Reflections on Symposia over the years

by Lorna Green from UK

As my work is progressing in new art in nature directions with specially composed music, it is a while since I attended any symposia but have, over the last 30 years have taken part in many in many different countries and in some countries, several times. – Austria, China, Israel, Australia, several times, Korea, Japan, Gran Canarias, France, several times, Germany, Scotland, Italy, England, The Netherlands, Korea, Guernsey, Ireland, Wales, and Canada.

 

Each one has been unique and each have special memories but what stands out for me is the opportunity to live and work alongside like-minded artists and to share our lives, thoughts, issues for the period. Communal meals are so valuable – in all languages, the discussions at the end of the day over problems encountered not only during the day but in life working as an artist, the solutions, the weather, general issues about an art in nature life – all fuelled usually by copious amounts of wine. The camaraderie during the working period is very special culminating in the opening celebrations followed by the dispersion of the group knowing that he shared experience will be with us forever.

 

What makes a memorable symposium even more special? To start at the beginning – arrangements to arrive at the symposium from another country. Living in the northwest of England I usually have to fly- Normandy is the only place I have driven to. The arrangements for pick up are usually well organised – either in person or a train to a local station and then collection. Travelling this way means I can bring very little in the way of materials or tools so everything has to be acquired on site. Obviously the organisers know what we need and generally, materials and assistance is in hand – some better than others. The first few days are always confusing as each artist needs his/her materials, help etc so they can start. Patience is certainly a virtue there! Eventually all is sorted and we all get on and solve problems as they arrive.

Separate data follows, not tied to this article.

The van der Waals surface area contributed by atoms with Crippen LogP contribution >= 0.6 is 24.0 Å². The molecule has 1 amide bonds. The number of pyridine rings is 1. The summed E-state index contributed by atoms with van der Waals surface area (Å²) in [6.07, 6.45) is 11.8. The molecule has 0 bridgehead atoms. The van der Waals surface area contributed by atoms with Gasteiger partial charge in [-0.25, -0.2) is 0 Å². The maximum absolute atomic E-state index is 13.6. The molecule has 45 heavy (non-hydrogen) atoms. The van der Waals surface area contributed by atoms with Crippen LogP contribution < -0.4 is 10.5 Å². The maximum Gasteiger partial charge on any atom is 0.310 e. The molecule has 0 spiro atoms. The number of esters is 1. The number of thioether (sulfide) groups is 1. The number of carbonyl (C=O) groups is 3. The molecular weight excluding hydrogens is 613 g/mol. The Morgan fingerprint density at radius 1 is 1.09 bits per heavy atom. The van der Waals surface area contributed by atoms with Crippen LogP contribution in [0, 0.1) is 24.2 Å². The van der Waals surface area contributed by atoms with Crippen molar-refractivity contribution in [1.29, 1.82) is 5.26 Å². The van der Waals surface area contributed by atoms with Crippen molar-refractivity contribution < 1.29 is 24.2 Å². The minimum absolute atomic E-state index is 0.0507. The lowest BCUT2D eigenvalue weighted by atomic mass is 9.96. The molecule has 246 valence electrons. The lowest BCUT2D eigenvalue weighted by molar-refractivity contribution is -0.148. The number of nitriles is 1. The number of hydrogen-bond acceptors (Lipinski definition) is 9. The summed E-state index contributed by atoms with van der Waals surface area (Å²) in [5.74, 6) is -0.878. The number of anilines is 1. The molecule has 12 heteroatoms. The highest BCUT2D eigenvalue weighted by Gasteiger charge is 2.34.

Accommodation is very variable – from hostels, shared rooms, a room in a private house, a dormitory, hotel, student accommodation, a shared caravan – not to be recommended, etc. I once had a couple of nights in a corner of a Buddhist Temple in Korea sharing a floor with 80 women, children and crying babies – but I suspect the men in their room had snoring problems to cope with! It was a memorable experience and indeed the corner was definitely a good choice as I only had people on two sides of me not four and I had air from the window. I look back with fondness on this experience. I have never had to camp – and I am very happy about that.

 

The weather. This can be a problem – especially if requiring heavy machinery and tonnes of rock, stone etc. Heavy machinery can get stuck in the mud and can churn up the land and working with power tools in the rain is not to be recommended! But eventually the sun returns and all is completed. A wide variety of working clothes is essential as are boots and a sun hat. It is essential to keep cool and not lose one’s temper. Patience is a virtue because weather is weather!